What do you know about huge tanks and vessels found at power plants, industrial sites, and chemical storage facilities? When we asked ourselves these same questions, we concluded we knew next to nothing about these humongous objects.
We wanted to know things like how an engineer works with their team, which materials are needed to fabricate a tank, when vendors are outsourced, and why types of tags and nameplates matter. So we decided to talk with an engineer whose expertise is as vast as the insides of these large vessels.
We got on a phone call with Bill Alumbaugh, Director of Engineering for Tarsco Bolted Tank. While conducting preliminary research on the company’s website, I realized it was difficult for a novice like myself to immediately grasp the industry and their provided solutions. The company specializes in tank fabrication, construction, repair, maintenance, and insulation.
What does it mean to specialize in ‘bolted and welded storage tank systems’? Bill’s even-tempered tone reminded me of a past Algebra professor who had a knack for relaying information with a mixture of succinct focus and comic relief.
We started the conversation owning up to the fact that we knew very little about Bill’s industry or tanks. Immediately, we asked about the practical needs the products served. Bill was mindful in humbly distilling his knowledge in a way that could be easily understood.
“A tank is nothing more than a storage container,” he stated with a Southern drawl. Providing more detail about when a tank is needed and when it’s not, he reminded us that we as Americans live in an “on-demand society.” He went on to point out, “We want things when we want them.” I found that to be an interesting way for an engineer to validate the need for his expertise.
Next, we inquired about how the team designs a tank. Again, Bill took a few seconds to explain in terms you and I can understand. “Each tank is unique depending on what’s going in it. You need to know specifics. Does it hold petroleum, sand, or water? Is the material dry or wet? How is a client going to get the materials in it (the tank) and out of it?”
In America all structures – buildings, houses, tanks, etc, are designed according to the International Building Code (IBC). Explaining further, Bill mentioned a number of acronyms related to organizations that mandate codes for specific contents (water, petroleum, etc.) I felt overwhelmed. However, as if he could sense the moisture behind my ears, Bill brought the conversation back with laser focus. “Basically, once we know what’s going in the tank, we move forward in adhering to codes regarding the design.”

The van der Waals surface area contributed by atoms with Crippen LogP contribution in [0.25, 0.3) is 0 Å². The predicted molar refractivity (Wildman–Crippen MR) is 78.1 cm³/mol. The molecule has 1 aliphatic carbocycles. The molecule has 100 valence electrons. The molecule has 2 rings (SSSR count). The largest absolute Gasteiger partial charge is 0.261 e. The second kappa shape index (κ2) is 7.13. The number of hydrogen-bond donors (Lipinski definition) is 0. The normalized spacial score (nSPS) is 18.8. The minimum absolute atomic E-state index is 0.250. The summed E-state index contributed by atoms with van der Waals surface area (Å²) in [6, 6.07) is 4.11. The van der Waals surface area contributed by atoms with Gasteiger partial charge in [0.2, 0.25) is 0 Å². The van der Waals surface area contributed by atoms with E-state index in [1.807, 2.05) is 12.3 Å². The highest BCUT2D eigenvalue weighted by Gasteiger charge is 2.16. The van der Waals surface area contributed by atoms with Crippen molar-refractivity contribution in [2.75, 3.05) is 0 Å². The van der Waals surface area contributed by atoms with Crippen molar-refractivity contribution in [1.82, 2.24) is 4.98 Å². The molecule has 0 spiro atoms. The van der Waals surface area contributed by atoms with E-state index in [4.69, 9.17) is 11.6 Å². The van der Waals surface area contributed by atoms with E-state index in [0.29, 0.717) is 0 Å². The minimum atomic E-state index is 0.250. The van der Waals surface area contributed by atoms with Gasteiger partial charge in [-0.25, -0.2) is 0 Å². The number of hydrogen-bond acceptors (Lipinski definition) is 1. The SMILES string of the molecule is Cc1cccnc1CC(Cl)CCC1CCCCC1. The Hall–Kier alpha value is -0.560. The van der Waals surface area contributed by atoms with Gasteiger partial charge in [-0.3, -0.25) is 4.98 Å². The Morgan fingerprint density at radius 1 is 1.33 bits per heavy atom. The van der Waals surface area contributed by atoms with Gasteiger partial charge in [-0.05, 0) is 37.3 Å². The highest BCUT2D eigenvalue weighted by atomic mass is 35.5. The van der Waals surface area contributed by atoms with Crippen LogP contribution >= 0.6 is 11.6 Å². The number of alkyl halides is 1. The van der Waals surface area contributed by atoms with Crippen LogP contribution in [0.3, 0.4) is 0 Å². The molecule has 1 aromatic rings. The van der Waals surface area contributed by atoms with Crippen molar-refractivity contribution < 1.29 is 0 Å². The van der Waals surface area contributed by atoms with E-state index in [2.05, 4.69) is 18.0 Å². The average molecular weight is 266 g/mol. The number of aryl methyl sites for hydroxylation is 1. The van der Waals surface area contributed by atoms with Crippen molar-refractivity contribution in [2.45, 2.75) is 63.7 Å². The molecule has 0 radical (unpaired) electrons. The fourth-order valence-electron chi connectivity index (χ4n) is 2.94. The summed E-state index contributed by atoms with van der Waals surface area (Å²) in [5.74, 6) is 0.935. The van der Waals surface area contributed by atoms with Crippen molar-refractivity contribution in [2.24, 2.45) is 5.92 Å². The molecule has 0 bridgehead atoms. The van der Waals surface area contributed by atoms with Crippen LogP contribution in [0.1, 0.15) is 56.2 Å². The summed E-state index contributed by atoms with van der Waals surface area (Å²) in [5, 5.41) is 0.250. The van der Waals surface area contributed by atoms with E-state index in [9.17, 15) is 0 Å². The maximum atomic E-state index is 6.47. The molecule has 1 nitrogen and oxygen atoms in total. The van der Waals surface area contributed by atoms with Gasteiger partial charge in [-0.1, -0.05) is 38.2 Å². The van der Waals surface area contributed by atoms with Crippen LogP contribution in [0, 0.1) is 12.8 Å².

We asked about the ‘aesthetics’ of the design. Bill laughed before explaining owners are tolerant and understanding as to how an ‘aged’ tank looks, one that has been weathered and worn by usage. But, when the tanks are brand new, ‘presentation’ is a very big deal.
He likened presenting a new tank to a salesperson steering a buyer’s attention toward a new car; if the car has a minor scratch or imperfection, it speaks volumes about the quality of dealership and the integrity of the salesperson.
We steered the conversation to the materials needed to meet the demands of the tank, specifically for keeping outside materials from getting inside. Bill brought us back to a recurring theme of his design process. “We have to think about what goes in the tank,”and went on to say, “The materials we use to design the tank must have excellent resistance to what is inside the tank.”
“If the exterior is damaged, it makes a poor impression, but more importantly, it could mean the tank allows outside elements (rain, oxygen, etc) inside. Contained elements can be compromised by outside factors, and depending on what’s inside, a leak could be hazardous to nearby people and environments.” Again, Bill was concise in explaining an integral goal: “Keep the contents in the tank and everything else on the outside.”
We wanted to know more about the outside, specifically labels and tags affixed to tanks. “The labeling has to be maintained,” Bill explained. “For example, a label may have a protective adhesive yet that adhesive cannot pose threat to the tank itself.” We came to realize the materials that produce labels are hugely important. “Stainless steel actually eats carbon steel, so we have to make sure our materials are compatible with the tank.”